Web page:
Asakusa lies at the heart of Edo’s old Shitamachi and was a stopover for people on their way from the city center to Yoshiwara, its infamous pleasure quarters. With so much traffic passing through the area, brothels and kabuki theaters began popping up in Asakusa and it eventually became an entertainment district itself.
At one point, Asakusa was the city’s center of Kabuki. After Japan opened its doors to the rest of the world following the Meiji Restoration, Asakusa became the focal point for pleasures of a new kind – the country’s first movie theater, performance of a Western opera, music hall, and strip show all happened here. Although the area never returned to its former glory after World War II, Asakusa retains the atmosphere and culture of Shitamachi more than any other place in Tokyo.
Click on the Asakusa map for a larger image.
Asakusa is located along the west bank of the Sumidagawa River in northeast Tokyo. The area is filled with temples, shrines, and shopping, and is one of the few places in Tokyo that retains some of the feeling of old Tokyo.
Asakusa’s main attraction is Senso-ji Temple, also known as Asakusa Kannon-do. The temple was built in the 7th century and houses a golden image of Kannon. Legend has it that the image was found by two fishermen in the Sumidagawa River in 628, and it has supposedly been held on the spot where Senso-ji stands ever since. Although the image itself is not on display, the Buddhist temple remains one of Tokyo’s top tourist destinations. Kaminari-mon Gate at the temple’s entrance is a popular spot to take pictures.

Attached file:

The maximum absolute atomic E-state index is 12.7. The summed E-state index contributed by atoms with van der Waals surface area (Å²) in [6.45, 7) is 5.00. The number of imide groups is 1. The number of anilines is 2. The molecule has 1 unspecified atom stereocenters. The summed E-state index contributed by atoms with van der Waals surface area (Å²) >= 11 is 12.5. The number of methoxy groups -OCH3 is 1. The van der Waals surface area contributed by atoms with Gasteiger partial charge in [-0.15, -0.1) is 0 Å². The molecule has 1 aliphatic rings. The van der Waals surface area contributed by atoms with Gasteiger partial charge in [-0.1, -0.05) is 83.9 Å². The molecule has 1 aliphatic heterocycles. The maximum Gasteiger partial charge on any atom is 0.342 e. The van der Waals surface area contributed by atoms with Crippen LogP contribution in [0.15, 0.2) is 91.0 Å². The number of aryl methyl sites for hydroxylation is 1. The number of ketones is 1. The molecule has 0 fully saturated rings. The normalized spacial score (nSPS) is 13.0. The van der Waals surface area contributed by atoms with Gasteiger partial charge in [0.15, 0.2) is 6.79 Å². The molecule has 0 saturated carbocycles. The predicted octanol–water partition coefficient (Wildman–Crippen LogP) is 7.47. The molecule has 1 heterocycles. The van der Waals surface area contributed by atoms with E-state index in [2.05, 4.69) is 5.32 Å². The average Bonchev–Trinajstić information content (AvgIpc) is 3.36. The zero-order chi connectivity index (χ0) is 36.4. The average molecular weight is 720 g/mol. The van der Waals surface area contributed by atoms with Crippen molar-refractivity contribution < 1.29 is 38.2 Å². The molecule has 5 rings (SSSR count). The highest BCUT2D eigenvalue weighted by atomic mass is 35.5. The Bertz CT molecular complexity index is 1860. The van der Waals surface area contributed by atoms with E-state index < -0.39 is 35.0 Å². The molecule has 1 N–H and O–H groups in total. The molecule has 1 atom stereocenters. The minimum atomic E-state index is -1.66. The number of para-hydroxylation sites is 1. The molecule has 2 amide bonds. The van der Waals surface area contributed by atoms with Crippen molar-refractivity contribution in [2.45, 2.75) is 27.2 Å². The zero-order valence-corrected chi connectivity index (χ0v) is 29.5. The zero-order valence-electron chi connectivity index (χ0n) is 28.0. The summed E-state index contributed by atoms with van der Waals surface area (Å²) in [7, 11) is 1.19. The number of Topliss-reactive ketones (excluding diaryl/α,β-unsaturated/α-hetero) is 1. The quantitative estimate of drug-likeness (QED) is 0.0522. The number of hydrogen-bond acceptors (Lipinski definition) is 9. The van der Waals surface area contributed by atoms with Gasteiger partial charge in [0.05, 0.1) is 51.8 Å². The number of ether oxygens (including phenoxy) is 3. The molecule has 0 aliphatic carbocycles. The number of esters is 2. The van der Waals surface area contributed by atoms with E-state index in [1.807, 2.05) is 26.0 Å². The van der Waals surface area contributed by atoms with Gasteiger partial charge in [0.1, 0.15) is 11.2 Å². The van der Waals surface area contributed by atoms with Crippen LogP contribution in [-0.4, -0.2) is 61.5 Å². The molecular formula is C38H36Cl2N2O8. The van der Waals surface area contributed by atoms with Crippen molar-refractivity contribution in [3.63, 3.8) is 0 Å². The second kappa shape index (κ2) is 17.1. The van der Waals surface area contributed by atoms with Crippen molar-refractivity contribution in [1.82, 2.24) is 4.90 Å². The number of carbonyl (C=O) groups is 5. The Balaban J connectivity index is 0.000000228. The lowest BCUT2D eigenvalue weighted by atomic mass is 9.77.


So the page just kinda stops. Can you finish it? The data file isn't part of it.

Leading up to Senso-ji is Nakamise Dori (Nakamise Street), a shopping street lined with shops that sell everything from cheap trinkets to high quality traditional crafts. Nakamise Dori also has many booths selling fresh local snacks.
Another major attraction of Asakusa is the Sanja Matsuri, Tokyo’s biggest festival, when more that 100 mikoshi(portable shrines) are carried through the streets. The three-day festival begins on the third Friday in May.
Asakusa can be reached by train, subway, and boat.
Tokyo Metro: Ginza Line
Toei: Asakusa Line
Tobu: Isesaki Line
Tired of Tokyo trains? Take a Suijo Bus cruise to Asakusa along the Sumidagawa River.
Roger is a little obsessed with travel. He has been to over 40 countries, broken 3 suitcases and owned over 10 backpacks in 12 months. What he doesn't know about travel, ain't worth knowing!